Telstra Next G has 'enormous problems': Coonan

Telstra Next G has 'enormous problems': Coonan

Summary: Despite Telstra's pledges that Next G network provides equal or better coverage than CDMA, federal Communications Minister Helen Coonan still foresees a delay to the switch off.

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Despite Telstra's pledges that Next G network provides equal or better coverage than CDMA, federal Communications Minister Helen Coonan still foresees a delay to the switch off.

Telstra had planned to close the second generation CDMA network on 28 January 2008, after claiming its Next G network now has 25 percent more coverage.

Despite Telstra's promises, the Minister told ZDNet Australia "some extension" will likely be necessary to the planned switch-off date after her requests to Telstra CEO Sol Trujillo for a delay were turned down.

Coonan told ZDNet Australia that problems remain with Next G's performance.

"It's difficult to get enough information, people feel abandoned. There are enormous problems with handsets, people having to use car kits and so on ... we're still getting lots of dropouts."

"I'm very mindful people find CDMA reliable," she continued.

A Telstra spokesperson said that there are no plans to delay the closure of CDMA and the telco is "focused on the 28th". Telstra said that it expects the Minister to wait for the results of the ongoing review of the network.

Next G is currently being audited by contractors for the ACMA to see if it meets the government's standards. Coonan said the audit is set to take around 12 weeks and should be completed by the end of the year.

Once the results of the audit are in, the the Attorney General will decide whether Telstra can close down the network after the government took steps earlier this year to prevent the telco switching off CDMA without the Attorney General's permission.

With less than two months to the closure, Telstra has stepped up its efforts to persuade CDMA users to make the switch.

Last month, Telstra announced that customers moving from CDMA to Next G will be credited with AU$100 against their bill. Another scheme will see customers who agree to a three-year contract on Next G given a handset upgrade every 12 to 18 months.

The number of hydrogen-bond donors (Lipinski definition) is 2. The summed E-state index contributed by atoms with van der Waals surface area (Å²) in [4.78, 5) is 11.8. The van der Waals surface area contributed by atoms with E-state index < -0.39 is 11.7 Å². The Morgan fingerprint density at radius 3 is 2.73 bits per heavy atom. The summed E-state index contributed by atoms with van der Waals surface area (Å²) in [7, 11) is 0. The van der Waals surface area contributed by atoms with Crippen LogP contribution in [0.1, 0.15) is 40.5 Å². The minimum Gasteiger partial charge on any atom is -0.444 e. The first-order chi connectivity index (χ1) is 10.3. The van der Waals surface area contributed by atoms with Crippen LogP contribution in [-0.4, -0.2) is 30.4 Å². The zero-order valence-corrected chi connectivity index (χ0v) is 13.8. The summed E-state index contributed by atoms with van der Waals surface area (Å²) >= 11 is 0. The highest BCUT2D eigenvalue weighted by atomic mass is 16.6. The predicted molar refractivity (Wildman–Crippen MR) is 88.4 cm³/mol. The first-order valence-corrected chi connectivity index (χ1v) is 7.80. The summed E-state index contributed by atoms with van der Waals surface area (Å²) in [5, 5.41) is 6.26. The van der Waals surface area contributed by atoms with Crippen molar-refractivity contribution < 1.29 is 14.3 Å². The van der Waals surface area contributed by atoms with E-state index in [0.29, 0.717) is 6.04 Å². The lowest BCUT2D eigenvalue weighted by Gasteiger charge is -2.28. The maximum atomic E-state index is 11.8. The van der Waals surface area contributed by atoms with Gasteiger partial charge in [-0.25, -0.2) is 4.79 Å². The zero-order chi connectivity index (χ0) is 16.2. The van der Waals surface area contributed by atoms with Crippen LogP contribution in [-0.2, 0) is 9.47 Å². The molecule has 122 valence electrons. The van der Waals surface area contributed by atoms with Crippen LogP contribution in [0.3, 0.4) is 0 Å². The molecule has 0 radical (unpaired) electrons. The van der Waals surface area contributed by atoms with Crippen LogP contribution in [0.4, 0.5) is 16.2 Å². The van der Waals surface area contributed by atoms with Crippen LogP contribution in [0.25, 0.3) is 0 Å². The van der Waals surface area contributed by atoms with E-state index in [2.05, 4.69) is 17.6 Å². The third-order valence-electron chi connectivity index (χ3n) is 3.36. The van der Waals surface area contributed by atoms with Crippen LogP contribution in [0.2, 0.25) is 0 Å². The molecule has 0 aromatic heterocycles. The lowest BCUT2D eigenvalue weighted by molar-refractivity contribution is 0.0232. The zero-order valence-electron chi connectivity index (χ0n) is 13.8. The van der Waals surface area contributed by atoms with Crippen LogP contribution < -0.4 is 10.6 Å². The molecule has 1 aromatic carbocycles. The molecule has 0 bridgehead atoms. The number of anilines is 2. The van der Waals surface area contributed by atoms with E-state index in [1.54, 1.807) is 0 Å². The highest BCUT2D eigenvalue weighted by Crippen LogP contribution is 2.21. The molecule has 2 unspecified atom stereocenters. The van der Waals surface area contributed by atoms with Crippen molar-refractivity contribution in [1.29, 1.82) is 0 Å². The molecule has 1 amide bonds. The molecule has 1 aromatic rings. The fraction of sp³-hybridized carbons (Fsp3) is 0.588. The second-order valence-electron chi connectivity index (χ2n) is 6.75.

Topics: Telcos, Government, Government AU, Mobility, Networking, Telstra

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6 comments
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  • I wonder why

    Working for ericsson on another project while NextG was being rolled out I must say that I was dismayed at the engineering approach by both Telstra and Ericsson.

    Don't blame the engineers though, they knew what needed to be done but were often suppressed. It was those greedy managers and their executives whose only skill was recounting their salaries. These people took a lot of shortcuts to reach their performance criteria - and in the end built a dodgy network.

    Too much money was being splashed about, and effective contracts were not available for scrutiny.

    Is this the outcome we deserve?
    anonymous
  • Some shocking news.

    Looks like the broom has come out of the cupboard.

    http://theericssongroup.com/default.htm

    And it also looks like we have been victims.
    anonymous
  • Not an unfamiliar approach

    Same goes for support. Next G devices were pushed onto the market with limited testing in all areas - the drivers, the connection manager and the accounting system that supported it.

    As far as we could see - it was get them out there, sell them, clean up afterwards. A typical Telstra management scenario. Once they have that quarterly salary - why would they care?

    Working closely supporting these products, steer clear, and hope WIMAX is a better alternative.
    anonymous
  • CDMA VERSUS GSM?

    can some one ,even some one in telstra why telstra is
    changing to next G why not build on a good system like CDMA is has.
    telstra has told me its because CDMA is closing in the states but this is a lot of bullshit as theres a50-50CDMA and gsm networks and the fact that CDMA is twice as fast as GSM speeds.Seems to me that telstra is railroading our communication network so people will buy new phones.
    WHAT ARE YU UP TO TELSTRA?
    anonymous
  • CDMA Vs NextG Performance

    There is no doubt that NextG connectivity in the Silvan/Wandin Vic area is poor when compared to CDMA. Telstra representatives do look local farming groups in the face and make outrageous claims for NextG both as a telephone and a viable alternative as an Internet connection. Perhaps Telstra simply used the PaintShop Pro "fill" instruction on the coverage maps.
    anonymous
  • Its good enough

    Next G will get better, its done everything they promised so far anyway, i just wish telstra had cheaper plans... Next G's cool. The fone range is getting really good now 2.
    anonymous